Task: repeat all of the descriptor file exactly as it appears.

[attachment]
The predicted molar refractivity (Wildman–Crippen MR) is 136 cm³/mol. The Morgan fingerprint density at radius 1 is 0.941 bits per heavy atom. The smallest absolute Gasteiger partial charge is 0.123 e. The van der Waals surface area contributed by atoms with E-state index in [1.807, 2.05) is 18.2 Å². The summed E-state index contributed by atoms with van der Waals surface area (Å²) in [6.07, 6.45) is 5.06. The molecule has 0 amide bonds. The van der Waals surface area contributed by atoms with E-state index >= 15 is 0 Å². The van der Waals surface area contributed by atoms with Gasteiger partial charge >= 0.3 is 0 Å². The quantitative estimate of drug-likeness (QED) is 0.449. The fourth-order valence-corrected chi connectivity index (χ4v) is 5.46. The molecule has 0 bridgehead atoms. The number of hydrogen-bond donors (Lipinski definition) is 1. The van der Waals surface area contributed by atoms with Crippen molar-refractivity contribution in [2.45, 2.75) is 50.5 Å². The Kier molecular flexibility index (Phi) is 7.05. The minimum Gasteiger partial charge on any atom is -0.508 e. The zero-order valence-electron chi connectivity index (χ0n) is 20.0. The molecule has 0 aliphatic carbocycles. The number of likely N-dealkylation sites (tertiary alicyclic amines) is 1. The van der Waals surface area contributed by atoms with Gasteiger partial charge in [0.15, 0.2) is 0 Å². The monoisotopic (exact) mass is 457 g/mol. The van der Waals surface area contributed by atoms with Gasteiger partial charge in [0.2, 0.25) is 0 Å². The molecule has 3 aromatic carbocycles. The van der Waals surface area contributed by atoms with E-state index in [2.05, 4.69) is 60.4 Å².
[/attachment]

The predicted molar refractivity (Wildman–Crippen MR) is 136 cm³/mol. The Morgan fingerprint density at radius 1 is 0.941 bits per heavy atom. The smallest absolute Gasteiger partial charge is 0.123 e. The van der Waals surface area contributed by atoms with E-state index in [1.807, 2.05) is 18.2 Å². The summed E-state index contributed by atoms with van der Waals surface area (Å²) in [6.07, 6.45) is 5.06. The molecule has 0 amide bonds. The van der Waals surface area contributed by atoms with E-state index >= 15 is 0 Å². The van der Waals surface area contributed by atoms with Gasteiger partial charge >= 0.3 is 0 Å². The quantitative estimate of drug-likeness (QED) is 0.449. The fourth-order valence-corrected chi connectivity index (χ4v) is 5.46. The molecule has 0 bridgehead atoms. The number of hydrogen-bond donors (Lipinski definition) is 1. The van der Waals surface area contributed by atoms with Crippen molar-refractivity contribution in [2.45, 2.75) is 50.5 Å². The Kier molecular flexibility index (Phi) is 7.05. The minimum Gasteiger partial charge on any atom is -0.508 e. The zero-order valence-electron chi connectivity index (χ0n) is 20.0. The molecule has 0 aliphatic carbocycles. The number of likely N-dealkylation sites (tertiary alicyclic amines) is 1. The van der Waals surface area contributed by atoms with Gasteiger partial charge in [0.15, 0.2) is 0 Å². The monoisotopic (exact) mass is 457 g/mol. The van der Waals surface area contributed by atoms with Gasteiger partial charge in [0.2, 0.25) is 0 Å². The molecule has 3 aromatic carbocycles. The van der Waals surface area contributed by atoms with E-state index in [2.05, 4.69) is 60.4 Å².